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Old 10-07-2012, 01:00 PM   #61
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Re: Is it possible to parent your children without lying to them? Do you try?

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Originally Posted by Geckmumto3 View Post
I don't think it is possible, TBH, but I think that has more to do with my perception of truth and lie. I believe any time you edit or omit information you are lying, so, I do lie to my children. Regardless of Santa, the Easter Bunny, Tooth Fairy, etc... I omit information all the time.

My DS recently came home and asked DH if he had ever done drugs. A police officer had come into the classroom and spoken about drugs and bad effects of drugs on your body. Well, my DH had dabbled a bit in his past. We agree that one day he can tell the kids, when it is an appropriate life lesson. Not at 6 years old, however, so DH was vague and redirected him into more chatting about how dangerous drugs can be. Definitely lying.

My mother was an alcoholic at the end of her life. She drank herself to death when my DD was 3. DD loved her, and was, of course, completely unaware that Nana had a drinking problem because that is beyond the realm of her understanding. She asked me outright why Nana died. I told her Nana died because she didn't take care of her body. As she has grown, I have fed her more information, at my discretion, and as I see fit for her to understand. I want her to have a clear picture of the truth about alcoholism, because it is rampant in my family. But, she was not yet equipped to know and understand everything, so I lied.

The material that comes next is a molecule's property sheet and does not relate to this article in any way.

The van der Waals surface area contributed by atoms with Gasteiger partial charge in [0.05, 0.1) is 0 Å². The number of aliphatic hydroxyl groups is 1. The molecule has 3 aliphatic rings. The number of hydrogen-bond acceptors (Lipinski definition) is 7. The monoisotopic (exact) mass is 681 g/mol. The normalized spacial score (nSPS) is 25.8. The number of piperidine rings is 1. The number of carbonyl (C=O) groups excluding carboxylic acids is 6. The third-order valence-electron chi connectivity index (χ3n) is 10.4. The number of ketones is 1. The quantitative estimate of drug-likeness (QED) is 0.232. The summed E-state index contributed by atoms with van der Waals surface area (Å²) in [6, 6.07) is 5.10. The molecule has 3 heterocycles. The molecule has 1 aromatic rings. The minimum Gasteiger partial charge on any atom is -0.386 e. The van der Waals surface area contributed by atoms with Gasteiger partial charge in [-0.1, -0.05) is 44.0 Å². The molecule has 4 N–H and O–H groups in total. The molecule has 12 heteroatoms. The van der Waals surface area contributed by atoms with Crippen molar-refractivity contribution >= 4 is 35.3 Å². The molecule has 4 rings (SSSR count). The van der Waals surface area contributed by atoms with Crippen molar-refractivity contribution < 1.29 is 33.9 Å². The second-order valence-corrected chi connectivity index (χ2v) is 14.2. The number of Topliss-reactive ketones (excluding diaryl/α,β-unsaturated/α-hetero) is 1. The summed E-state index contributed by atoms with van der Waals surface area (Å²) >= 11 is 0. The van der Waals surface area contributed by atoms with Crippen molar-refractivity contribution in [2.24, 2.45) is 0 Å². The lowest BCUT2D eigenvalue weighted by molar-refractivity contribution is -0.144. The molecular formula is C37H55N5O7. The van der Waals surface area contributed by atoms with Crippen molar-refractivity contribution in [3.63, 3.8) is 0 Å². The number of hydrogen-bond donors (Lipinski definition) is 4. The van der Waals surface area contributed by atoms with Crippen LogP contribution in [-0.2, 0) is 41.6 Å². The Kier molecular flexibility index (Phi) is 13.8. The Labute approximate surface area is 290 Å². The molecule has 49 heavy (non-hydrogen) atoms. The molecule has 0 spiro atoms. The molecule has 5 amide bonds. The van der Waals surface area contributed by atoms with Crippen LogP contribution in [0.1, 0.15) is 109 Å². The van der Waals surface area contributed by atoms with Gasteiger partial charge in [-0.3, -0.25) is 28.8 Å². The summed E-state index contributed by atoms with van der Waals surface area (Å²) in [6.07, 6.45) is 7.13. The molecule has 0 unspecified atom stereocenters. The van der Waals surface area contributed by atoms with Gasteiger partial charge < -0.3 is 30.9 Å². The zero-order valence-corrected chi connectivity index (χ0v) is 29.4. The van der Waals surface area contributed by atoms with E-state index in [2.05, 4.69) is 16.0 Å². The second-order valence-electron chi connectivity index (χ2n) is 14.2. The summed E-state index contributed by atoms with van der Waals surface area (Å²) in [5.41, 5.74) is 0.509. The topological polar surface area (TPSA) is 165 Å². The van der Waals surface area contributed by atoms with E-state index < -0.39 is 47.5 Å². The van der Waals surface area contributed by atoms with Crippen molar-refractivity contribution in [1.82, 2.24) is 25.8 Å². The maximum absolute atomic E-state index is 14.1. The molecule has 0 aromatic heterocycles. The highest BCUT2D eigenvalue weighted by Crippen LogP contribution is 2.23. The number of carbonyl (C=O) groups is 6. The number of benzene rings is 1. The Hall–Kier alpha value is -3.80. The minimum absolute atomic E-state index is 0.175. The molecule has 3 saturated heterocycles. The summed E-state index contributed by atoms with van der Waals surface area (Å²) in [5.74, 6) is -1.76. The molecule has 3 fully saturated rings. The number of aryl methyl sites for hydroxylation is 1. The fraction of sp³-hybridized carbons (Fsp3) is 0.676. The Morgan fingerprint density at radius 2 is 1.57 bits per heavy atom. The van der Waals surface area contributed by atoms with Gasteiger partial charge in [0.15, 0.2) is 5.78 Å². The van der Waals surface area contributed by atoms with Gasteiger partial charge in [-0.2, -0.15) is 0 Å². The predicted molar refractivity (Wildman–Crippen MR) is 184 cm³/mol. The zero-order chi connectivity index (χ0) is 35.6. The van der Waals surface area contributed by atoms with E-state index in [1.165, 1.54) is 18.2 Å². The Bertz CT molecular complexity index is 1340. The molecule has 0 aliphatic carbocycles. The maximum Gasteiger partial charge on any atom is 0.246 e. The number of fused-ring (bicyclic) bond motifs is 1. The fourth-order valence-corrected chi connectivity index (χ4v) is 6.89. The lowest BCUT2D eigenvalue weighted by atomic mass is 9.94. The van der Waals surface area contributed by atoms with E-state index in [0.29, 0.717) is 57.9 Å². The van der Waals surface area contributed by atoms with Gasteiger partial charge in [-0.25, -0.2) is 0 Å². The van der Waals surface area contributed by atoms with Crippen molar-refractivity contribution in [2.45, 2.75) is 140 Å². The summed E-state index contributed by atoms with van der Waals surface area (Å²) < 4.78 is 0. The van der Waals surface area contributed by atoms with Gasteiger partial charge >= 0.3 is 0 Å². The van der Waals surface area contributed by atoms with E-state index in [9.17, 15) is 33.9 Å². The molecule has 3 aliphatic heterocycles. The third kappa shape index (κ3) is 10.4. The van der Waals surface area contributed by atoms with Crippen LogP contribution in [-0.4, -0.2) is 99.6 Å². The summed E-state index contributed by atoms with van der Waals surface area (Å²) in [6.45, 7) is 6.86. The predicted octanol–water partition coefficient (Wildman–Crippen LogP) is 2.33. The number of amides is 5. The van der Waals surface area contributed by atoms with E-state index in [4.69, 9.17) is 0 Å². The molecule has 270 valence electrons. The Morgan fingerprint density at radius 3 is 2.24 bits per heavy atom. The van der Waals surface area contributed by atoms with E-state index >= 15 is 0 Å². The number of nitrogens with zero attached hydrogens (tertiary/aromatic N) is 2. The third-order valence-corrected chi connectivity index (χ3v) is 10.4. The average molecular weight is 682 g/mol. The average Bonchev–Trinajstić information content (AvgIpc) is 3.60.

Recently a young girl was snatched while walking home from school. A lady and her boyfriend hurt her terribly and killed her in horrific circumstances. The missing child case, the discovery and the trial were all over the news for a long time. Again, I protected my children from it, and I gave answers as I saw fit. One day, DD and I were alone in the car and the news report gave an update on a filed appeal regarding the case. She asked me about it, and I recapped what we had spoken about already. She asked me more. I answered her, within certain parameters. She asked me, "HOW did they hurt the little girl, Mummy? What did they do to her?" We talked about bad touch, again, etc... and I talked about how they hurt her so much that she died. "But HOW? What exactly did they do to her?" No, I am sorry, I am not telling my then 8 yo that someone could hurt a little girl like that so I lied. I said I was not sure exactly what they did to her. Not just omission, outright lie, because she does not need to KNOW the intimate details.